UK referred to highest EU court over illegal air pollution
The UK is one of six EU member states referred to the European Court of Justice today for breaching agreed air quality limits and failing to make improvements as quickly as possible.
France, Germany, Hungary, Italy and Romania are the other countries subject to enforcement, with the European Commission arguing they have had enough “last chances” to improve the situation over the last decade.
The institution is also issuing additional letters of formal notice to the UK, Germany, Italy and Luxembourg on the grounds that they have disregarded EU vehicle type approval rules.
Commissioner for Environment, Karmenu Vela, said: “The decision to refer member states to the court of justice of the EU has been taken on behalf of Europeans.
“We have said that this commission is one that protects – our decision follows through on that claim. It is my conviction that today's decision will lead to improvements for citizens on a much quicker timescale.”
The UK, France and Germany have been referred to the EU court based on their failures to limit NO2 levels in the atmosphere, which are mostly the result of road traffic and industry.
Hungary, Italy and Romania could face action due to their persistently high levels of particulate matter, which is mainly present in emissions from industry, domestic heating, traffic, and agriculture.
This comes after environmental lawyers at ClientEarth started legal proceedings against the UK government for a third time last year after criticising its prolonged failure to address air pollution.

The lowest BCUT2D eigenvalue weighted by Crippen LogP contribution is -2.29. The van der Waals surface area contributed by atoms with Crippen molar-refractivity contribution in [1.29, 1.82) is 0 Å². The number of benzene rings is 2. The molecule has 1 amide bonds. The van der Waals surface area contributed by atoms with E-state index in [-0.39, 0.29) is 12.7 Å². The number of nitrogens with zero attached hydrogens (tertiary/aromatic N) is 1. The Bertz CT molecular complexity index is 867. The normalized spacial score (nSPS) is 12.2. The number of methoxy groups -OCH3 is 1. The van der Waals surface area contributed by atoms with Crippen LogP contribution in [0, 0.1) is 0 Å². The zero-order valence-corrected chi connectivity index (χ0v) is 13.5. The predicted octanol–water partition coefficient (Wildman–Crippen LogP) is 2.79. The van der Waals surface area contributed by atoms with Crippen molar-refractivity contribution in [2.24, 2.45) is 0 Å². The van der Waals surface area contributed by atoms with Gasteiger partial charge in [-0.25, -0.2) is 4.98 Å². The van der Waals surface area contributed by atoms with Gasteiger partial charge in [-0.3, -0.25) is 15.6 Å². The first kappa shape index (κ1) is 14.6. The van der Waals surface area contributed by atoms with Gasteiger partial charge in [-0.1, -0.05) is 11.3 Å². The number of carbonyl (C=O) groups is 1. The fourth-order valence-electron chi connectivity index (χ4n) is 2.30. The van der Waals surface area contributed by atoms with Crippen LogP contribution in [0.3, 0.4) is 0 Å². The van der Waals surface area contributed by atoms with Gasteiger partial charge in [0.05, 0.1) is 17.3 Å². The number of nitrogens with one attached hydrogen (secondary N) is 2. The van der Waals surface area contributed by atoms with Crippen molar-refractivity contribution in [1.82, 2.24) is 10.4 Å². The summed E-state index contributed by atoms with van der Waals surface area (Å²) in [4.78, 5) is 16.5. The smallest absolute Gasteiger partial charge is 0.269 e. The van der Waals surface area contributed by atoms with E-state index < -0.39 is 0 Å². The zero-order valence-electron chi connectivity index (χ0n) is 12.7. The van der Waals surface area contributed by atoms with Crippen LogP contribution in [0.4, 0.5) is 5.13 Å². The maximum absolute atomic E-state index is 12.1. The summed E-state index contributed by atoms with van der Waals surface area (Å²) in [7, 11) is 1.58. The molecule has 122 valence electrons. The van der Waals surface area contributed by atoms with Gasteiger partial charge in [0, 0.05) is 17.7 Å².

The group celebrated a High Court victory in 2016 forcing the government to tackle a problem that is thought to be responsible for 29,000 premature deaths in the UK every year.
“On top of our three successful cases, today’s legal action is more damning evidence of the mountain the UK government still has to climb to bring air pollution to within legal limits,” ClientEarth CEO, James Thornton, said.
“The UK needs a new Clean Air Act fit for the 21st Century and targeted action, like scrappage schemes and clean air zones which keep the dirtiest vehicles out of our most polluted towns and cities.
“We need an overhaul of fiscal incentives to favour cleaner ways of getting around, and we need the car industry to contribute financially to help get us out of the mess that it helped create.”
Image credit: iStock
Chris Seekings is a reporter for TRANSFORM